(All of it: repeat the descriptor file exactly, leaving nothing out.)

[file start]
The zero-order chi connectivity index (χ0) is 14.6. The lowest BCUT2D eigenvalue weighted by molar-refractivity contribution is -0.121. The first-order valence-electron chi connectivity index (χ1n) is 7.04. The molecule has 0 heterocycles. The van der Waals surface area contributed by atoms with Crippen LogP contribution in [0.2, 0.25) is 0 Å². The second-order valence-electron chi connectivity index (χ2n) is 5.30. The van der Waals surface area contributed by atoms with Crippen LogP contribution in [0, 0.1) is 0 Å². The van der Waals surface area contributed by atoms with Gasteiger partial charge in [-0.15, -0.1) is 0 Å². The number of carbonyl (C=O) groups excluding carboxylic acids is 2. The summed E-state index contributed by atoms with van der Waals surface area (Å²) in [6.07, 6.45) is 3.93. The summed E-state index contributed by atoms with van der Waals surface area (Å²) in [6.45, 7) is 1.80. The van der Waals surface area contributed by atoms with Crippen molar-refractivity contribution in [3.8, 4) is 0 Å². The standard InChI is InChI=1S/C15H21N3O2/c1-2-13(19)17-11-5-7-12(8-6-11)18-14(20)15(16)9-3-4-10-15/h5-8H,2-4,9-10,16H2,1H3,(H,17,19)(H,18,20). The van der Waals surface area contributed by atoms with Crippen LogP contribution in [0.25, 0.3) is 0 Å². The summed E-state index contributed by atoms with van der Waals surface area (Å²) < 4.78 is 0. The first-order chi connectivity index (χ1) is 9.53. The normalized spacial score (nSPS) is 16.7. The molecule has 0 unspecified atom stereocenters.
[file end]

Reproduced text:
The zero-order chi connectivity index (χ0) is 14.6. The lowest BCUT2D eigenvalue weighted by molar-refractivity contribution is -0.121. The first-order valence-electron chi connectivity index (χ1n) is 7.04. The molecule has 0 heterocycles. The van der Waals surface area contributed by atoms with Crippen LogP contribution in [0.2, 0.25) is 0 Å². The second-order valence-electron chi connectivity index (χ2n) is 5.30. The van der Waals surface area contributed by atoms with Crippen LogP contribution in [0, 0.1) is 0 Å². The van der Waals surface area contributed by atoms with Gasteiger partial charge in [-0.15, -0.1) is 0 Å². The number of carbonyl (C=O) groups excluding carboxylic acids is 2. The summed E-state index contributed by atoms with van der Waals surface area (Å²) in [6.07, 6.45) is 3.93. The summed E-state index contributed by atoms with van der Waals surface area (Å²) in [6.45, 7) is 1.80. The van der Waals surface area contributed by atoms with Crippen molar-refractivity contribution in [3.8, 4) is 0 Å². The standard InChI is InChI=1S/C15H21N3O2/c1-2-13(19)17-11-5-7-12(8-6-11)18-14(20)15(16)9-3-4-10-15/h5-8H,2-4,9-10,16H2,1H3,(H,17,19)(H,18,20). The van der Waals surface area contributed by atoms with Crippen LogP contribution in [0.25, 0.3) is 0 Å². The summed E-state index contributed by atoms with van der Waals surface area (Å²) < 4.78 is 0. The first-order chi connectivity index (χ1) is 9.53. The normalized spacial score (nSPS) is 16.7. The molecule has 0 unspecified atom stereocenters.